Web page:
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Microbiata: food diversity is good

The community of microbes that live together in our gut is a complex ecosystem collectively known as the microbiota.

Knowledge about the gut’s microbiota composition and its relationship to health has grown over the past few decades as a result of advances in technology. Scientists are studying not only what microbes are found in the gut, but also their collective genes (the microbiome) to understand their role in human health.

An individual’s intestinal tract holds hundreds of types of microbes, and some 10 million genes are estimated to be associated with different microbial species.

Since diversity in bacteria appears to be associated with better health, a variety of plant-based foods—not just orange juice with breakfast and a banana as a snack, but encompassing any of the dozens of fruits, vegetables, herbs, and nuts from around the world—is the best course of action.

A recent article published by the BBC suggests at least 30 different plant-based foods each week for optimal gut health.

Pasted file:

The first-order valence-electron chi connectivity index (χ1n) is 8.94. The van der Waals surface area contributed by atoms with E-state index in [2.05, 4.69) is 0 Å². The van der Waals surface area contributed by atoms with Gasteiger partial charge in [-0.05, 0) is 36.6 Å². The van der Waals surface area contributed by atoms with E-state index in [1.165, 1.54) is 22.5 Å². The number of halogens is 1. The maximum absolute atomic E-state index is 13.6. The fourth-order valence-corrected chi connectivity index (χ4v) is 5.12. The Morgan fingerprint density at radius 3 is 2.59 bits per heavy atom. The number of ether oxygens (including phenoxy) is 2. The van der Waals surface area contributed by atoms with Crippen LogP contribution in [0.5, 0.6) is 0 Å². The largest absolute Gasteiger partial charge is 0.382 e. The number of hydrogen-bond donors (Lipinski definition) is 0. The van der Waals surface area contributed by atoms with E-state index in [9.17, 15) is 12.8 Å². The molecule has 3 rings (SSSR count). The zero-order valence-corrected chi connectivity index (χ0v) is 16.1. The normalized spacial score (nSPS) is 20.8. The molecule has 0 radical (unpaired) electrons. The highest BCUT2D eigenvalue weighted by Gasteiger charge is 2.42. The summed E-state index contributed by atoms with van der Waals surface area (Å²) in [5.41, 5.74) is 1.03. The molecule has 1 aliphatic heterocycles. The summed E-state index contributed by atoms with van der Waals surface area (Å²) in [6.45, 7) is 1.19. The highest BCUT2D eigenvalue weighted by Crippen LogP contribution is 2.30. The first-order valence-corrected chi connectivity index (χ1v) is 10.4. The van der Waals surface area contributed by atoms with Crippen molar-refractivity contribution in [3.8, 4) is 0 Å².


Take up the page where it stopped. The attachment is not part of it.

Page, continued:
Scientists have also found that diet has the most significant effect on the composition and classification of microbes in the gut.

Short-term changes can dramatically alter the composition and function of the microbiota in as little as one to two days—but only temporarily. Major compositional features and overall classification of microbiota do not change.

“Think of running,” said Bridget Wojciak, a registered dietitian with Kroger Health. “While going on one run is better than no exercise at all, it does not produce the same results as many runs while training for a marathon.”

This is an excerpt from the most recent Produce Blueprints quarterly journal. Click here to read the full version.